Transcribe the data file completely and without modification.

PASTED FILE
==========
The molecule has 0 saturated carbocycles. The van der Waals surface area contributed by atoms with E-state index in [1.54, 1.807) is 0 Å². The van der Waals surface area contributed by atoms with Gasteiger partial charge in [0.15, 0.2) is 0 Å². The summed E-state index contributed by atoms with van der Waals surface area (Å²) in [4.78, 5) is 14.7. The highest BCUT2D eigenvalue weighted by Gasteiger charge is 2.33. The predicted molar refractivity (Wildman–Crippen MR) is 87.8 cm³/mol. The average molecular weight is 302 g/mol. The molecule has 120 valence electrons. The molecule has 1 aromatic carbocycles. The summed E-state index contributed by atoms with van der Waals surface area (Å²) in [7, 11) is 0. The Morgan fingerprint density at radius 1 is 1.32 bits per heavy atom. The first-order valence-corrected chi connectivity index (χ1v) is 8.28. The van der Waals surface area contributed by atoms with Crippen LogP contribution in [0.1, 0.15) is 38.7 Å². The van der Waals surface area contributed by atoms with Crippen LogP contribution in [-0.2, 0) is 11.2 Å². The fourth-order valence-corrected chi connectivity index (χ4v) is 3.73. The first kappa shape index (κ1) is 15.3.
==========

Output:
The molecule has 0 saturated carbocycles. The van der Waals surface area contributed by atoms with E-state index in [1.54, 1.807) is 0 Å². The van der Waals surface area contributed by atoms with Gasteiger partial charge in [0.15, 0.2) is 0 Å². The summed E-state index contributed by atoms with van der Waals surface area (Å²) in [4.78, 5) is 14.7. The highest BCUT2D eigenvalue weighted by Gasteiger charge is 2.33. The predicted molar refractivity (Wildman–Crippen MR) is 87.8 cm³/mol. The average molecular weight is 302 g/mol. The molecule has 120 valence electrons. The molecule has 1 aromatic carbocycles. The summed E-state index contributed by atoms with van der Waals surface area (Å²) in [7, 11) is 0. The Morgan fingerprint density at radius 1 is 1.32 bits per heavy atom. The first-order valence-corrected chi connectivity index (χ1v) is 8.28. The van der Waals surface area contributed by atoms with Crippen LogP contribution in [0.1, 0.15) is 38.7 Å². The van der Waals surface area contributed by atoms with Crippen LogP contribution in [-0.2, 0) is 11.2 Å². The fourth-order valence-corrected chi connectivity index (χ4v) is 3.73. The first kappa shape index (κ1) is 15.3.